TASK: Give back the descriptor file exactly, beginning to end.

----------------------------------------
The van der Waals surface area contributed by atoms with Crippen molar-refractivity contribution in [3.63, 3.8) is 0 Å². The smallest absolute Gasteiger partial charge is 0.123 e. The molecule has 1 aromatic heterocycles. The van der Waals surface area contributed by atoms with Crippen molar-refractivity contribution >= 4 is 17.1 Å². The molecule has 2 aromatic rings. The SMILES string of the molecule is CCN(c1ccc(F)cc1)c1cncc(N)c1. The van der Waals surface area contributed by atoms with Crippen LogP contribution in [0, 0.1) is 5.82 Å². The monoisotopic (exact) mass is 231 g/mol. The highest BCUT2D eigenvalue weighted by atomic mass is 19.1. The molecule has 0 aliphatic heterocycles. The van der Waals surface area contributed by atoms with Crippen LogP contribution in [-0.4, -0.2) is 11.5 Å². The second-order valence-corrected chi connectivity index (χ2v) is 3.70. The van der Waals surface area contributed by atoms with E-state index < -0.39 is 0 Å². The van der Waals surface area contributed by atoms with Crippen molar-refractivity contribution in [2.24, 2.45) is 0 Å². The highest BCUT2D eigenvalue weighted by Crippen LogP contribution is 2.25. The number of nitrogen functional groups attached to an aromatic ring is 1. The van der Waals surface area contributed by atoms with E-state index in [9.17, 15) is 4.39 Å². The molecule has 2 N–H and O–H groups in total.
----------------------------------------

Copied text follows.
The van der Waals surface area contributed by atoms with Crippen molar-refractivity contribution in [3.63, 3.8) is 0 Å². The smallest absolute Gasteiger partial charge is 0.123 e. The molecule has 1 aromatic heterocycles. The van der Waals surface area contributed by atoms with Crippen molar-refractivity contribution >= 4 is 17.1 Å². The molecule has 2 aromatic rings. The SMILES string of the molecule is CCN(c1ccc(F)cc1)c1cncc(N)c1. The van der Waals surface area contributed by atoms with Crippen LogP contribution in [0, 0.1) is 5.82 Å². The monoisotopic (exact) mass is 231 g/mol. The highest BCUT2D eigenvalue weighted by atomic mass is 19.1. The molecule has 0 aliphatic heterocycles. The van der Waals surface area contributed by atoms with Crippen LogP contribution in [-0.4, -0.2) is 11.5 Å². The second-order valence-corrected chi connectivity index (χ2v) is 3.70. The van der Waals surface area contributed by atoms with E-state index < -0.39 is 0 Å². The van der Waals surface area contributed by atoms with Crippen molar-refractivity contribution in [2.24, 2.45) is 0 Å². The highest BCUT2D eigenvalue weighted by Crippen LogP contribution is 2.25. The number of nitrogen functional groups attached to an aromatic ring is 1. The van der Waals surface area contributed by atoms with E-state index in [9.17, 15) is 4.39 Å². The molecule has 2 N–H and O–H groups in total.